culture, approved March 2, 1895 (28 Stat., 733), and is, in part, as follows:

“Division of Seeds: Purchase and distribution of valuable seeds, and for the printing, publication, and distribution of farmers' bulletins: For the purchase, propagation, and distri. bution, as required by law, of valuable seeds, * * * one hundred and eighty thousand dollars."

After providing the manner in which seeds shall be distributed among the Members of Congress, there is the following clause:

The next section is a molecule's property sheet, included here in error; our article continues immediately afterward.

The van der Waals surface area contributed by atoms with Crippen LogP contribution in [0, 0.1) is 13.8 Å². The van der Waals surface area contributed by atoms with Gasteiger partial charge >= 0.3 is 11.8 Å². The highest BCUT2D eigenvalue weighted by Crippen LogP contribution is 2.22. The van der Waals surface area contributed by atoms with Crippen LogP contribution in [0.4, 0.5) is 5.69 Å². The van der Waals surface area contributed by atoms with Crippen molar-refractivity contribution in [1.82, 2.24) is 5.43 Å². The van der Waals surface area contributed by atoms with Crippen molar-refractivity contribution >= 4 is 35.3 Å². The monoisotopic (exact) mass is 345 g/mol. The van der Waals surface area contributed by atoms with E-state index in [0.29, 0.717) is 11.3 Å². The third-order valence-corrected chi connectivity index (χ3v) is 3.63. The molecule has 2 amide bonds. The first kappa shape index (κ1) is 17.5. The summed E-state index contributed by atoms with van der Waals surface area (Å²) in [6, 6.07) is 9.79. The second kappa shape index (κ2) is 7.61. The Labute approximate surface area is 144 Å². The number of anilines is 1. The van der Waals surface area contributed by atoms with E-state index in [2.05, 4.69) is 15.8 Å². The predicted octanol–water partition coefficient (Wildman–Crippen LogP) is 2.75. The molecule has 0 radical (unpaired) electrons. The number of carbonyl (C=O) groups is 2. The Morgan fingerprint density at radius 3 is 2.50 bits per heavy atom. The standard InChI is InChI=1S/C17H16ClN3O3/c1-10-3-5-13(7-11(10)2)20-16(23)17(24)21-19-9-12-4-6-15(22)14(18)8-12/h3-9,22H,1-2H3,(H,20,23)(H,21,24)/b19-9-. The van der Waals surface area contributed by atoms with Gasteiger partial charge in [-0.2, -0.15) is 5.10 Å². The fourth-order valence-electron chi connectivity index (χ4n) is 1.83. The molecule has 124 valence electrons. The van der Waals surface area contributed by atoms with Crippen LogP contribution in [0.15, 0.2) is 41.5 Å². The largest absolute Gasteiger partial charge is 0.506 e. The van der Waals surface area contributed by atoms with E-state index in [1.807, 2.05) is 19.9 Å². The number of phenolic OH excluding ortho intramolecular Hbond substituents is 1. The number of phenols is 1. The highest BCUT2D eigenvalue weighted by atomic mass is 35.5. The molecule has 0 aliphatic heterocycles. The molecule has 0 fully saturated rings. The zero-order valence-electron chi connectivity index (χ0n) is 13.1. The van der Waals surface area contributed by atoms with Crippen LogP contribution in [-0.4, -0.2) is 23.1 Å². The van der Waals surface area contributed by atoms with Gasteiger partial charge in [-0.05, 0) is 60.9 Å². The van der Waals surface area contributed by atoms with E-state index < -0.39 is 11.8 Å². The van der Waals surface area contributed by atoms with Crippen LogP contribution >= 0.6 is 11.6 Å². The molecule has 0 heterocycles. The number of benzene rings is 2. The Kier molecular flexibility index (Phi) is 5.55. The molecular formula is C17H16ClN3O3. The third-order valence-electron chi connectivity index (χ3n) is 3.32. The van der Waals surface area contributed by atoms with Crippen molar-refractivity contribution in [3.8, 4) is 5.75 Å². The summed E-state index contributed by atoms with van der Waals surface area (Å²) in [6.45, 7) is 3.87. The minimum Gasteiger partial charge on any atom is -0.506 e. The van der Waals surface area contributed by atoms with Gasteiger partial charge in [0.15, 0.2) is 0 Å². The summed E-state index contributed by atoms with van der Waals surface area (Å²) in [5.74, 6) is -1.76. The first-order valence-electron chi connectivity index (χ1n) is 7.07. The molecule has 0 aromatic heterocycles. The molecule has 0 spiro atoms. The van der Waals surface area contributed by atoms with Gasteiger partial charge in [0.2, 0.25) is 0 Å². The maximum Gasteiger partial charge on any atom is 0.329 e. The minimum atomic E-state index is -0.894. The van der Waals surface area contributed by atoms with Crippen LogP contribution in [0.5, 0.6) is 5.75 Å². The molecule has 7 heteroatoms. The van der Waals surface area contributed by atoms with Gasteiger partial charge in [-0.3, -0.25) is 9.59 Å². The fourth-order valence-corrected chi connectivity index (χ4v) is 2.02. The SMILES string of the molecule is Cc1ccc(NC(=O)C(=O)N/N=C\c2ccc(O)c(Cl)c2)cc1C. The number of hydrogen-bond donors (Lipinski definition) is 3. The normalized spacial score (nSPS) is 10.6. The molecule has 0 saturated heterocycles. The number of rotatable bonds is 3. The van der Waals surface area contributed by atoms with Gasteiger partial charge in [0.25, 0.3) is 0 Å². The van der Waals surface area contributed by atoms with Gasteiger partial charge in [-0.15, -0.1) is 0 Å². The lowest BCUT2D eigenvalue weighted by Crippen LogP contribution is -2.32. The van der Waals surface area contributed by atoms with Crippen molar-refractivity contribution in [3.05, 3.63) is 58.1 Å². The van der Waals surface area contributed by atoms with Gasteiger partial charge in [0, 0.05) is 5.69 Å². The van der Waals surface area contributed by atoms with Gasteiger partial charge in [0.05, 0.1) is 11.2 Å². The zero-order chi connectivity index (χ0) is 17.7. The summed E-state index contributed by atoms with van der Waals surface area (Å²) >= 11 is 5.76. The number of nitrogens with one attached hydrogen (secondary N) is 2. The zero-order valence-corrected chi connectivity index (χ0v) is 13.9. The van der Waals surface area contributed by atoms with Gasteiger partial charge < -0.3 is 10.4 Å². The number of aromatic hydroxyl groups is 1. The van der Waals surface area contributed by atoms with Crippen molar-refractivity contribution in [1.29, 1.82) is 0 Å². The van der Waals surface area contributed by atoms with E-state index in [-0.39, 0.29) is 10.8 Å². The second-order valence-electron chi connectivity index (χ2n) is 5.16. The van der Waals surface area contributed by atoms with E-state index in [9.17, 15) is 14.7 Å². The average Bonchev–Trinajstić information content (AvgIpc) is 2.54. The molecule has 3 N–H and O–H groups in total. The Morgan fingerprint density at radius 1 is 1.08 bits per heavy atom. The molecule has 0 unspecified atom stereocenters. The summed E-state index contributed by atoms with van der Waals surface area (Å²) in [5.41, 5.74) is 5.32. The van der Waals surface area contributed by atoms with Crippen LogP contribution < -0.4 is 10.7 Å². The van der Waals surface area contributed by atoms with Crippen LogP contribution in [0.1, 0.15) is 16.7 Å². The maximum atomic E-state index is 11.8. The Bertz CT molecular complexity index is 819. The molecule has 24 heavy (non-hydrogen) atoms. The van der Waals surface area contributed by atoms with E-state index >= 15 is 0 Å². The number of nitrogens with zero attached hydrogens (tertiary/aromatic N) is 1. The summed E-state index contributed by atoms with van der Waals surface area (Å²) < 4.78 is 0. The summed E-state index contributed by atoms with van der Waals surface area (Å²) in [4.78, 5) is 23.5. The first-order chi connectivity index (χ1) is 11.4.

“And the Secretary of Agriculture may use not to exceed fifty thousand dollars of the amount herein appropriated for the preparation, printing, and publishing of farmers' bulletins, which shall be adapted to the interests of the people of different sections of the country, an equal proportion of two-thirds of wbich shall be supplied to Senators, Representatives, and Delegates in Congress for distribution among their constituents as seeds are distributed: Provided, That the Secretary of Agriculture shall notify Senators and Representatives of the character and number of each bulletin and each other publication of the Department of Agriculture (not sending to the folding room of the Senate and House) to which each Senator and Representative may be entitled for distribution on the basis herein provided for the distribution of bulletins."